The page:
• General Chemistry Online from Fred Senese of the Chemistry Department of Frostburg State University. This is an attractive, fast-loading, very complete Web resource for chemistry students. This is the first place I'll be going for references.
  • ThinkQuest Library index for Chemistry has Web pages on many chemistry topics, suitable for high school and early college students. The quality is high on the topics I've read through so far, and I was amazed to discover that these are written by students as part of a project sponsored by Oracle Education Foundation's ThinkQuest.

    ThinkQuest inspires students to think, connect, create, and share. Students work in teams to build innovative and educational websites to share with the world. Along the way, they learn research, writing, teamwork, and technology skills and compete for exciting prizes. Sponsored by the Oracle Education Foundation, the competition offers a unique project-based learning experience to students and teachers across the globe. Everybody wins by having their completed websites published in the ThinkQuest Library, a rich online resource visited by millions monthly.

  • ChemTutor is a text-based reference, with very good information. I wasn't able to find out who is responsible for it, and I found that curious. Still, it's a good resource. It describes itself thus:
    Basic chemistry help is available here for high school or college students. Chemtutor begins with the fundamentals and gives expert help with the most difficult phases of understanding your first course in chemistry. Chemtutor is not necessarily a complete text for your course or a complete outline, but we are proud to offer some insightful help in the parts of primary chemistry that have been, from our experience, the hardest for students to grasp.
  • The Biology Project from the Department of Biochemistry and Molecular Biophysics, University of Arizona. This site includes tutorials for someone needing to review basic chemistry for the biological sciences. They are well-done, and short enough to avoid discouraging the chemo-phobe.
  • Curiosities Related to Chemistry from the Chemistry Teaching Resources, created by Knut Irgum and maintained by Svante Åberg at Umeå University, S-901 87 Umeå, Sweden. "This is an attempt to present a comprehensive list of chemistry teaching resources on the Internet." Sadly, quite a few of the links are dead, including the one I most wanted to revisit, that of some engineers at a Purdue University barbecue, lighting charcoal with liquid oxygen. Alas, it seems Perdue no longer wishes to display this early example of Internet viral video. (I first saw it about 11 years ago.) However, there are still links to alchemy, science jokes, and silly things students say to teachers. Lots of fun.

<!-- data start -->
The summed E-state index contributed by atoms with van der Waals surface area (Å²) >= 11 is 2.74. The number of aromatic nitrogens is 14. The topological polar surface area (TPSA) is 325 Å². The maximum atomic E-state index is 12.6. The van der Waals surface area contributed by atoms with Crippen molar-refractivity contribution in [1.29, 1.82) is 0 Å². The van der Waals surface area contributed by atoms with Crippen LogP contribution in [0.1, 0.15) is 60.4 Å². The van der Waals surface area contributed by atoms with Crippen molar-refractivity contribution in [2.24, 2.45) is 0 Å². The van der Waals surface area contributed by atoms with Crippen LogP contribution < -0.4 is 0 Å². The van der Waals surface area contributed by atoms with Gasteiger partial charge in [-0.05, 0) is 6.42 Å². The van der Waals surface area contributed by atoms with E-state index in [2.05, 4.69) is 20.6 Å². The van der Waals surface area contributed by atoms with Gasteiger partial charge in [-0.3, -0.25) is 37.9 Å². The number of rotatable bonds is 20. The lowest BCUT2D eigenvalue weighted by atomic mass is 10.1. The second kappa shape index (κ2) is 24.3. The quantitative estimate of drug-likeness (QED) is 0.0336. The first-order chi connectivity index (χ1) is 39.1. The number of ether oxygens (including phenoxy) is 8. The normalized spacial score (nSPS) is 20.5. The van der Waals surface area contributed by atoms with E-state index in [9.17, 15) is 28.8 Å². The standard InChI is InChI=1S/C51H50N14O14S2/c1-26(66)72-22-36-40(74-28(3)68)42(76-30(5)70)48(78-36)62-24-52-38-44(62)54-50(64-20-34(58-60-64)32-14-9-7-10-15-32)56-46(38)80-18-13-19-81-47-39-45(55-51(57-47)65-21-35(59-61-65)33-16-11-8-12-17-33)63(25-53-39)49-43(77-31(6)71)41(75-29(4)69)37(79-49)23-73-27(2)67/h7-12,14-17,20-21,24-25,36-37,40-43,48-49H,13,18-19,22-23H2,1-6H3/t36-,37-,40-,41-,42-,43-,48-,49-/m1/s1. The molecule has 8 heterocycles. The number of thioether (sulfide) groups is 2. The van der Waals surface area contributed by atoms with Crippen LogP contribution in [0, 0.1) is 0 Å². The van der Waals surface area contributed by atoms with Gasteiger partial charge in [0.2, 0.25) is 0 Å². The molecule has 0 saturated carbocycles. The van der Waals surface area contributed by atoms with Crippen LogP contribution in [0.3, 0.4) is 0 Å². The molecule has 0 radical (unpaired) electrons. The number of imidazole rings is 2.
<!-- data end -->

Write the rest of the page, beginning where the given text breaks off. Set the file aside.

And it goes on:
Friday, December 01, 2006

A Post a Day Keeps a Body In Motion

NaBloPoMo icon

I posted something to my weblog every day in the month of November. I hope this qualifies me to display some sort of emblem of accomplishment in my template, although our intrepid facilitator is still working on this. There is also a drawing for prizes for NaBloPoMo-ers, but I am afraid the prizes just drive home to me how old, unhip, and uncool I am. Ironic sock monkeys, gourmet dog treats, and free psychic readings via phone just don't hold a lot of attraction for me. I hope the people who win these prizes enjoy and appreciate them.

For my part, this exercise made me raise the priority of my personal writing projects. I was hoping it might free up some suppressed creativity, make me see my writing in a new light, or show me some previously unidentified topic that I want to write about. As far as I can tell now, it just got me posting every day, even when I didn't really have time, or a complete idea, or something worthwhile to say. I don't see any November posts about new, intriguing topics, or special insights into anything. Wait--I have three posts about internal combustion vehicles. I've never posted about things automotive before. What can this mean? Am I trying to get in touch with my inner grease monkey? Well, anyway, it's something new for me. And consider this: November is over, and I'm writing a new post. Perhaps a habit is born.

Because I was successful with this month-long commitment to a project, I have been thinking of trying it again. I have decided that, for the month of December, I will practice a tune a day (concertina, banjo, piano accordion, whatever feels right). While I have the technology to share this over the Web, I will refrain from doing so. (The definition of a gentleman is, after all, "A man who can play the accordion, but doesn't.") I might, if it seems the least bit interesting, list my December tunes in weekly blog entries.